In another revelation, the Lord affirmed that the Quorum of the Twelve Apostles holds the priesthood keys, the same as the Savior’s apostles of old, to direct the Church: “And also with Peter, and James, and John, whom I have sent unto you, by whom I have ordained you and confirmed you to be apostles, and especial witnesses of my name, and bear the keys of your ministry and of the same things which I revealed unto them; Unto whom I have committed the keys of my kingdom, and a dispensation of the gospel for the last times; and for the fulness of times, in the which I will gather together in one all things, both which are in heaven, and which are on earth” (D&C 27: 12-13).

Brigham Young, as president of the Quorum of the Twelve Apostles, began leading the Church from the time of the martyrdom of Joseph Smith. In time, the First Presidency was reorganized under that authority, and new apostles were called to fill the vacancies in the Quorum of the 12. And so it is today, if the prophet dies, the First Presidency is dissolved. Presiding authority to lead the Church remains with the Quorum of the 12 and the senior apostle becomes the new Church President.

Succession in the Presidency of the LDS Church

Since the time of the Brigham Young, the choosing of the next prophet and president of the Church has happened in a similar fashion. Here is the process, in more detail, as outlined in the Mormon Newsroom article called Succession in the Presidency of The Church of Jesus Christ of Latter-day Saints: “When the president of The Church of Jesus Christ of Latter-day Saints passes away, the following events take place:

  1. The First Presidency is automatically dissolved.
  2. The two counselors in the First Presidency revert to their places of seniority in the Quorum of the Twelve Apostles. Seniority is determined by the date on which a person was ordained to the Twelve, not by age.
  3. The Quorum of the Twelve Apostles, … headed by the senior apostle, assumes Church leadership.
  4. The senior apostle presides at a meeting of the Quorum of the Twelve to consider two alternative propositions: Should the First Presidency be reorganized at this time? Should the Church continue to function with the Quorum of the Twelve presiding?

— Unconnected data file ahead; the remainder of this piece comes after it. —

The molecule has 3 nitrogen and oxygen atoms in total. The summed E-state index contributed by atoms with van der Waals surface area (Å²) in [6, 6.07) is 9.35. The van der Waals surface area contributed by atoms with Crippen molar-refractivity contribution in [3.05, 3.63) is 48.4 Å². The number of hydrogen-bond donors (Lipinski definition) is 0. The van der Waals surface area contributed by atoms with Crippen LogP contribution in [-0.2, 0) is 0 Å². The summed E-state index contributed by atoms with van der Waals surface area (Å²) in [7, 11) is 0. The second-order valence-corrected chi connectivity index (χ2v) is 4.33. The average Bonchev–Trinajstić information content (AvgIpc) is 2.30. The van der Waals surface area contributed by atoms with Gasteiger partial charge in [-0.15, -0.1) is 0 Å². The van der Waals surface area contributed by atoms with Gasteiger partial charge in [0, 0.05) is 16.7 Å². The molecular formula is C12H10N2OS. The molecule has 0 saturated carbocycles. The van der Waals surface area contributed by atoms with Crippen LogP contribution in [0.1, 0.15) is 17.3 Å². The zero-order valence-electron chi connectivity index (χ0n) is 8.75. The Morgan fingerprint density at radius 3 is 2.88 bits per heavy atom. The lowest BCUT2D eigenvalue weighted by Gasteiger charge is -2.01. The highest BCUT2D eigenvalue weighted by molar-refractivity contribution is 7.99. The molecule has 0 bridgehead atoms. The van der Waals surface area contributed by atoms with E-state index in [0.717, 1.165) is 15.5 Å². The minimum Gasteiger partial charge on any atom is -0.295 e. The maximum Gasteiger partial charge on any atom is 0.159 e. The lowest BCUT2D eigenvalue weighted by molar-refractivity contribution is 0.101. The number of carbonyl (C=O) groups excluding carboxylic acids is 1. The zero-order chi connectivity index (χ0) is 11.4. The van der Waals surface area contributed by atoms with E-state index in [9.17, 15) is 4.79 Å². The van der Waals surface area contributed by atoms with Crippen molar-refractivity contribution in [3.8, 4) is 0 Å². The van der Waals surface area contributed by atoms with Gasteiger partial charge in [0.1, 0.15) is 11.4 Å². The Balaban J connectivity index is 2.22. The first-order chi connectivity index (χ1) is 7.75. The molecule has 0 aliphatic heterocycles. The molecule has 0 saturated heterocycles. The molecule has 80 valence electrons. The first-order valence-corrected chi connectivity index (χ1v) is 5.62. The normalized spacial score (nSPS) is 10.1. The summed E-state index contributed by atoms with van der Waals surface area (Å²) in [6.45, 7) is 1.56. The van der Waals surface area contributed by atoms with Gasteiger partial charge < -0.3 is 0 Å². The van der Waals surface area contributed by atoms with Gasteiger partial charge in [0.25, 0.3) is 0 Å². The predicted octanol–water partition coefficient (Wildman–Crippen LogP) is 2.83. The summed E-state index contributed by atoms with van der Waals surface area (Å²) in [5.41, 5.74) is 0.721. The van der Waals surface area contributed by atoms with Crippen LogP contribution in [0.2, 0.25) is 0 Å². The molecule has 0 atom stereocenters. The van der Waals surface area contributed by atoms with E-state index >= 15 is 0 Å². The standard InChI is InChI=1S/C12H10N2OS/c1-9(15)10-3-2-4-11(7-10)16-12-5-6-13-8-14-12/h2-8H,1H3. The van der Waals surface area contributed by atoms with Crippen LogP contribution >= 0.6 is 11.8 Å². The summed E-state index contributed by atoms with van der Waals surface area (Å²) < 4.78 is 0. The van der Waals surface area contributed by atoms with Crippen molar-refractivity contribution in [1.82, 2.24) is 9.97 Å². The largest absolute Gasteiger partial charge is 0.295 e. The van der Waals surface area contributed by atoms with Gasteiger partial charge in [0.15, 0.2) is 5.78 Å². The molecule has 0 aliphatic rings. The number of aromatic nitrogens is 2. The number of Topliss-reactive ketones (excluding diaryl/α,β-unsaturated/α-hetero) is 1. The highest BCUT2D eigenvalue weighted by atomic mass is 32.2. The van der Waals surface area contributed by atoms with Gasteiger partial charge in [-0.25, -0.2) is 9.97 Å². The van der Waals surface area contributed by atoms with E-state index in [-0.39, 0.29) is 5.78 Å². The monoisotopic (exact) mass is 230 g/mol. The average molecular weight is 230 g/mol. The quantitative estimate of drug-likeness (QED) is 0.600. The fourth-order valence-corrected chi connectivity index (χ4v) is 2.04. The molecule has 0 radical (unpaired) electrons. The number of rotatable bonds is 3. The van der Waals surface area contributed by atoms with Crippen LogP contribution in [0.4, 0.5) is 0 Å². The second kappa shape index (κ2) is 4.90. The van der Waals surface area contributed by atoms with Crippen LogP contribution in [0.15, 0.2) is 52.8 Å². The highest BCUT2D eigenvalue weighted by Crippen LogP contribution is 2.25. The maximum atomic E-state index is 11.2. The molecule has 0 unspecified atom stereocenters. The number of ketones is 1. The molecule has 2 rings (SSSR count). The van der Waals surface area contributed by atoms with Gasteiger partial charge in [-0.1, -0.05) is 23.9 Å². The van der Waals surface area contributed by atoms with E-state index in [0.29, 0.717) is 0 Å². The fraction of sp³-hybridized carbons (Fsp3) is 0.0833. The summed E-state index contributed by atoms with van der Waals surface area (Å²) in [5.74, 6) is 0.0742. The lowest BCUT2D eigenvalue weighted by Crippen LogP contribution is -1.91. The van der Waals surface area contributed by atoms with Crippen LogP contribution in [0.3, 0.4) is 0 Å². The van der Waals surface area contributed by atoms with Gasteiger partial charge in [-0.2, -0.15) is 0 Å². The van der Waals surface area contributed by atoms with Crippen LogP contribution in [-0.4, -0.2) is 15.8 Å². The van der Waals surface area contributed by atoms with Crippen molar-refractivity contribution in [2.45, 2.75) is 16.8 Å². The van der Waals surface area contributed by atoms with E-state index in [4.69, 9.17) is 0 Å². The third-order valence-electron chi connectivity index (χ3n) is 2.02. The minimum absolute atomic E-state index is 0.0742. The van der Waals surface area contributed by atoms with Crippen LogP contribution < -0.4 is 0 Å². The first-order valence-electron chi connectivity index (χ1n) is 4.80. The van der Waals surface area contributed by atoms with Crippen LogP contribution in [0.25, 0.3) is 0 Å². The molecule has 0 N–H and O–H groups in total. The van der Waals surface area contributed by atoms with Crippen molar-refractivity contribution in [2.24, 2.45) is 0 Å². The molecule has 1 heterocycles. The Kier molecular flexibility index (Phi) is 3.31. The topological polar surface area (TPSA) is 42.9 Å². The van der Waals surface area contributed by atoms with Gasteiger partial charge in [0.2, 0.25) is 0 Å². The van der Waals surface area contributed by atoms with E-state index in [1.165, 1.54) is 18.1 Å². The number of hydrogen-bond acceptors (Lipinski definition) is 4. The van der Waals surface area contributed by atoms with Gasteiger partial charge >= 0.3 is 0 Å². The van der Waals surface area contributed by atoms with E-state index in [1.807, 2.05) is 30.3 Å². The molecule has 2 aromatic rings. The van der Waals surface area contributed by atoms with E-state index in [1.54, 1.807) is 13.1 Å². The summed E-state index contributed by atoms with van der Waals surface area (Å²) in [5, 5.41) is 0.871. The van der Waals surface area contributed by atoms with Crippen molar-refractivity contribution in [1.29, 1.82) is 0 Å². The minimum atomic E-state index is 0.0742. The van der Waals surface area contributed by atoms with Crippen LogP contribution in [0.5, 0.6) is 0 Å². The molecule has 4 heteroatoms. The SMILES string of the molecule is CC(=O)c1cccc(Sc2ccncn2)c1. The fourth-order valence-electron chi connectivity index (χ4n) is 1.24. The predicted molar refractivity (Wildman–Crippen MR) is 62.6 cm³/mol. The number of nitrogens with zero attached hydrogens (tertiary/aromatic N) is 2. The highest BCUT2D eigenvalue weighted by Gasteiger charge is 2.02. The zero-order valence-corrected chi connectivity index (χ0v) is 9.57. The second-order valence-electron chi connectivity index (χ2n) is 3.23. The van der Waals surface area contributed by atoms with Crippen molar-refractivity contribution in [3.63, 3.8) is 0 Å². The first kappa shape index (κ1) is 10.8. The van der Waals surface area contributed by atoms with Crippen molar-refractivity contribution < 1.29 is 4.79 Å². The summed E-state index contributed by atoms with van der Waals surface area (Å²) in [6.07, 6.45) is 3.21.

5. After discussion, a formal motion is made and accepted by the Quorum of the Twelve Apostles.
  6. If a motion to reorganize the First Presidency is passed, the Quorum of the Twelve unanimously selects the new president of the Church. The new president chooses two counselors and the three of them become the new First Presidency. Throughout the history of the Church, the longest-serving apostle has always become the president of the Church when the First Presidency has been reorganized.
  7. Following the reorganization of the First Presidency, the apostle who has served the second longest is sustained as the president of the Quorum of the Twelve…
  8. The president of the Quorum of the Twelve, along with the rest of the apostles, sets apart the new president of the Church through a formal laying on of hands.

The Lord Is In Charge of Who Leads the Church as Prophet

In The Church of Jesus Christ of Latter-day Saints, we believe the the Lord Jesus Christ is at the head of our church and is firmly in charge of who leads it on the earth. The authority exists to provide continuous priesthood keys on the earth, and an orderly pattern has been established. We believe that with the Lord in charge, He will not let the wrong person become our Church President. Here is the testimony of some of our modern prophets on the Lord being in charge of who becomes the next prophet:

  • President Harold B. Lee, 11th president of the Church, explained: “[The Lord] knows whom he wants to preside over this church, and he will make no mistake. The Lord doesn’t do things by accident. He has never done anything accidentally” (in Conference Report, Oct. 1970, 153; or Improvement Era, Dec. 1970, 127).
  • President Ezra Taft Benson, 13th president of the Church, taught that “God knows all things, the end from the beginning, and no man becomes president of the church of Jesus Christ by accident, or remains there by chance, or is called home by happenstance” (“Jesus Christ—Gifts and Expectations,” New Era, May 1975, 16–17).
  • President Gordon B. Hinckley, 15th president of the Church, explained that each member of the Quorum of the Twelve “holds the keys of this dispensation in latent reserve. Inherent in that divine residual is the assured ongoing leadership of the Church” (in Conference Report, Apr. 1983, 4; or Ensign, May 1983, 6).

Though we often refer to the president of the Church as “The Prophet”, it is important to remember that we sustain all the apostles in the First Presidency and Quorum of the Twelve as prophets, seers, and revelators. I know that these brethren have been called by God and have the priesthood authority necessary to lead the Lord’s Church. It is a beautiful process to see how smooth the transition is from one president of the church to the next. It is a process ordained by God and guided by Him.

For much more information on this subject, see the Foundations of the Restoration Teacher Manual, 2015, Chapter 23: Succession in the Presidency.